• During the American Revolution, those who continued to support King George III of Great Britain came to be known as Loyalists. Loyalists are to be contrasted with Patriots, who supported the Revolution. Historians have estimated that during the American Revolution, between 15 and 20 percent of the white population of the colonies, or about 500,000 people, were Loyalists. As the war concluded with Great Britain defeated by the Americans and the French, the most active Loyalists were no longer welcome in the United States, and sought to move elsewhere in the British Empire. The large majority (about 80%–90%) of the Loyalists remained in the United States, however, and enjoyed full citizenship there.Jasanoff (2012) estimates that a total of 60,000 white settlers left the new United States. The majority of them—about 33,000—went to New Brunswick and Nova Scotia, about 6,600 went to Quebec, and 2,000 to Prince Edward Island. About 5,000 white Loyalists went to Florida, bringing along their slaves who numbered about 6,500. About 13,000 went to Great Britain (along with 5,000 free blacks). The 60,000 white departures represented about 10% of the original Loyalist population.. A recent study increases the estimate to the traditional figure of 100,000 (Thomas B. Allen, Tories Fighting for the King in America, America's First Civil War, 2010, Harper, pp. 19-20, 34-36).The departing Loyalists were offered free land in British North America. Many were prominent colonists whose ancestors had originally settled in the early 17th century, while a portion were recent settlers in the Thirteen Colonies with few economic or social ties. Many had their property confiscated by Patriots. 30000 Americans lured by the promise of land upon swearing loyalty to the King voluntarily moved to Ontario in the 1790s.Loyalists resettled in what was initially the Province of Quebec (including modern-day Ontario), and in Nova Scotia (including modern-day New Brunswick). Their arrival marked the arrival of an English-speaking population in the future Canada west and east of the Quebec border. Many Loyalists from the American South brought their slaves with them as slavery was also legal in Canada. An imperial law in 1790 assured prospective immigrants to Canada that their slaves would remain their property. However most black Loyalists were free, having been given their freedom from slavery by fighting for the British or joining British lines during the Revolution. The government helped them resettle in Canada as well, transporting nearly 3,500 free blacks to New Brunswick. (en)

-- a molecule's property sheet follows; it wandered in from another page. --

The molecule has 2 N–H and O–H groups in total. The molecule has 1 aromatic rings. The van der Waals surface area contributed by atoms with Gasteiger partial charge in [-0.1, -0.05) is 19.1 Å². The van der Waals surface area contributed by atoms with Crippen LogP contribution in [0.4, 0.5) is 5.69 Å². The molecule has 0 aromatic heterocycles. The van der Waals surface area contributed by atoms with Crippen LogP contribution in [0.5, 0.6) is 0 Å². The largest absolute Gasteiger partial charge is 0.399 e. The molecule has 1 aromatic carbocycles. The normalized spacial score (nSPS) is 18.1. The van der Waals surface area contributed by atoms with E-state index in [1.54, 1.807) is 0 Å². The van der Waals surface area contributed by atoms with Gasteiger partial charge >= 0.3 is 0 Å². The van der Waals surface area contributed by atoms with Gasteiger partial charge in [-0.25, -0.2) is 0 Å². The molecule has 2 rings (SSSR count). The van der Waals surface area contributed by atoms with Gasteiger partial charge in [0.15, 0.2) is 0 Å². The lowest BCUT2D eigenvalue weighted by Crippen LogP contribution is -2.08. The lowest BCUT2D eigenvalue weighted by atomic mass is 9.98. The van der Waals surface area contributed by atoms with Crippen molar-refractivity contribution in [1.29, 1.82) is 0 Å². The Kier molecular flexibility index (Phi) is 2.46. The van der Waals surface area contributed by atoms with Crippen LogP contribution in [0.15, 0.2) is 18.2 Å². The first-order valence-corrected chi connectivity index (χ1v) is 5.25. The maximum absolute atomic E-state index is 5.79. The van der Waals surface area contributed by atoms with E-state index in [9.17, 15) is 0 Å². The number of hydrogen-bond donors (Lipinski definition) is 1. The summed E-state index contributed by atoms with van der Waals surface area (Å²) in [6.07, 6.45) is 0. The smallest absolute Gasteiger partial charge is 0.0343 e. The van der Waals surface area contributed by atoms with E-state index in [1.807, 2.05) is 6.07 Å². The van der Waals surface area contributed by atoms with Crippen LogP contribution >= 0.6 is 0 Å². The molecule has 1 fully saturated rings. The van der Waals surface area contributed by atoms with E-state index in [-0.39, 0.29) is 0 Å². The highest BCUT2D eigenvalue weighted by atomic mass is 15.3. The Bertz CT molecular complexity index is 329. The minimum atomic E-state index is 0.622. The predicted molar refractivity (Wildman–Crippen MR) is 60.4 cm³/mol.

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  • During the American Revolution, those loyal to King George III of Great Britain came to be known as Loyalists. After Great Britain was defeated by the Americans and the French at Yorktown, the most active Loyalists were no longer welcome in the United States, and sought homes elsewhere in the British Empire. About 80%–90% of the Loyalists remained in the United States and enjoyed full citizenship there. (en)
  • During the American Revolution, those who continued to support King George III of Great Britain came to be known as Loyalists. Loyalists are to be contrasted with Patriots, who supported the Revolution. Historians have estimated that during the American Revolution, between 15 and 20 percent of the white population of the colonies, or about 500,000 people, were Loyalists. (en)
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  • Expulsion of the Loyalists (en)